The characters, locations and tools tabs are all fairly straightforward, but the interface is all table-based, which can get a bit monotonous. While you can add images to characters, locations and items, they’re not displayed in the main interface for quick reference.
Like Scrivener, it doesn’t give you any guidance on how to actually write a novel.
Is yWriter the best free novel writing software for me?
While yWriter isn’t the most intuitive software to use, or the most fully featured, it has one major advantage which, for many writers, will rocket it above all the competitors.
That is that it is completely free.
For a free product, yWriter is quite phenomenal and it is extremely generous of the developer to give away such a great app with no charge at all. Of course, you can donate to help support future development, but even the suggested donations are only up to $24.95 as a one off.
So if you are looking for dedicated software to keep track of the key aspects of your novel but you’re on a tight budget, then yWriter is a fantastic option.
Click here to find out more about yWriter.
Fictionary is an online creative writing software that approaches the process from a different point of view. Instead of starting with an idea and helping the writer grow it into a full novel, Fictionary has a stronger focus on improving your manuscript after you’ve written it.
The main strength of Fictionary is its analytical capabilities once you import your manuscript. It can help you get an overarching view of your story arc.
It has an attractive interface and a sidebar with lots of useful prompts to help you think about various aspects of each scene.
The ‘Plot’ section of the sidebar gives useful prompts to encourage you to consider the type, role and goals of each scene.
Likewise, the ‘settings’ section offers useful prompts to help you think not only about the practical details of your setting, but also how it impacts the story.
The main weakness of Fictionary is that the data is only as good as what you enter, and the analysis relies a lot on your own understanding of story and character.
It offers a lot of numerical analysis and helps you identify tangible things such as chapters or scenes which are excessively long, or which contain excessive numbers of characters, but whether those things are actually an issue or not depends a lot on context and your own choices, and at the end of the day, the quality of a novel can’t be boiled down to statistics.
Also, everything is viewed by scenes, so you can’t get much of an overview of your plot, apart from the quite limited Story Arc.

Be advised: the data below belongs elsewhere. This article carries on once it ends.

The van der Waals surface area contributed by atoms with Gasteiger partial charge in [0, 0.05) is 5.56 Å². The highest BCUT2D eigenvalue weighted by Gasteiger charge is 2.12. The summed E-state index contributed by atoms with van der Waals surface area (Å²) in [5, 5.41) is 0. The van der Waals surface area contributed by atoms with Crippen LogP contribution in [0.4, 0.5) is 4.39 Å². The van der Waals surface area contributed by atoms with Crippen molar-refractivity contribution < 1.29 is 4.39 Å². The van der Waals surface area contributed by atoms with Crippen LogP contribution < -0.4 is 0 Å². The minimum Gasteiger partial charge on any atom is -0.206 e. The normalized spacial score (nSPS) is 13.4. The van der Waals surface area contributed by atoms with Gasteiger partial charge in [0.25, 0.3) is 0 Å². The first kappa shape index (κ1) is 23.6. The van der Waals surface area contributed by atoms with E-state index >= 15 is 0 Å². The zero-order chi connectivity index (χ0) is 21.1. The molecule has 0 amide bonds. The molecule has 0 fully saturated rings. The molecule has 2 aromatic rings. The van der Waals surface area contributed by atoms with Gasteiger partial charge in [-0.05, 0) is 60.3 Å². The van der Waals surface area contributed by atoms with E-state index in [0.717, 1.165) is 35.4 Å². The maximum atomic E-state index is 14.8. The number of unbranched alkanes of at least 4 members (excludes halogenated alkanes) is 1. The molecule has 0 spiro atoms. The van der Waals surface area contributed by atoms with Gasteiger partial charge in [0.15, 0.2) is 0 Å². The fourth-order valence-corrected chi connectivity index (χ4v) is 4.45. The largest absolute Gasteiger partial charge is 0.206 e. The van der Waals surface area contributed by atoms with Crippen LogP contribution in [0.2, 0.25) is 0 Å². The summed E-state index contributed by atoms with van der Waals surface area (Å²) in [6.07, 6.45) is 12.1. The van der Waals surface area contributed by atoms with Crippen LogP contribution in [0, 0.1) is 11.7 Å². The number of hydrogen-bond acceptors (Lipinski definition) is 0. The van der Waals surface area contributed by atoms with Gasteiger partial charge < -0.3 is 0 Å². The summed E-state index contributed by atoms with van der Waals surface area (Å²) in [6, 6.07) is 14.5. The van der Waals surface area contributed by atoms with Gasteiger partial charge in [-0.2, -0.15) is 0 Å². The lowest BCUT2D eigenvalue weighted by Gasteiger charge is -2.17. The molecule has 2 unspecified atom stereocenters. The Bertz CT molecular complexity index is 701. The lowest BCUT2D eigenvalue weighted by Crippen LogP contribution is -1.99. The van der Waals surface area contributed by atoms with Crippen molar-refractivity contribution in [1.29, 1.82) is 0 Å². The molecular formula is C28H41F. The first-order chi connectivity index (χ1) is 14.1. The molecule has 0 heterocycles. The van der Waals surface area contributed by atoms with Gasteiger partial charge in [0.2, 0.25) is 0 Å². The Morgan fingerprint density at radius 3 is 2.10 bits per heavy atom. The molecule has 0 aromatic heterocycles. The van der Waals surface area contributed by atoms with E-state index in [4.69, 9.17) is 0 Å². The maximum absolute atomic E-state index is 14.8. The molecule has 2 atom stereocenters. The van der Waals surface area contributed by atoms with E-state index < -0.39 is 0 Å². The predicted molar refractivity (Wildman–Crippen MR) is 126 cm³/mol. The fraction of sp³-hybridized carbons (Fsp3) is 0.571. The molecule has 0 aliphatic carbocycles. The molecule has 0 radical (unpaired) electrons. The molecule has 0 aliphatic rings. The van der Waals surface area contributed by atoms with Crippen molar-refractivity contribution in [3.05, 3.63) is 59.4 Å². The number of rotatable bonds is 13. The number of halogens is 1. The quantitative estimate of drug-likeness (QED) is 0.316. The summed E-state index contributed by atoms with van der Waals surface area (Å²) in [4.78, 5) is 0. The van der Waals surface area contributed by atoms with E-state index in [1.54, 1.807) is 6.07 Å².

Also, like Novlr, it doesn’t have much support for plot structure development or developing your characters, which isn’t that surprising, since its focus is on after you’ve written the novel. You can enter your characters, but the data is limited to name and whether that character is POV. You can’t add any further information, or images. You can add information about locations to each scene, but there’s no database of locations that stands alone.
It’s also the most expensive option on our list, at $20 per month or $200 per year.
Is Fictionary the best novel editing software for me?
Fictionary is useful if you’ve already written a manuscript and you want to analyse it to find out where the inconsistencies or weak areas are.
It’s great if you love obsessing over data, and it can help you think about aspects of scenes to make them stronger and more compelling.
It’s not very useful for new novelists who want to learn how to write their first novel, or for planners who are looking for tools to structure, outline and develop characters before writing their novel.
Click here to find out more about Fictionary and get a free trial.
Atticus is a newcomer to the market, created by established self-publishing marketing guru, Dave Chesson.
The key unique strength of Atticus is its formatting and publishing functions. As a self-published author, Dave rightly recognised that there were few options on the market that allowed you to easily ready your manuscript for self-publishing – and even fewer if you weren’t on a Mac.
Atticus allows you to easily select between various formatting styles, and export your novel to a ready-to-go ebook format for all the major self-publishing platforms.
In conjunction with that, Atticus includes dedicated spaces for front matter and back matter, and it allows you to set writing goals, and even select which days of the week you plan to write, which is a nice touch.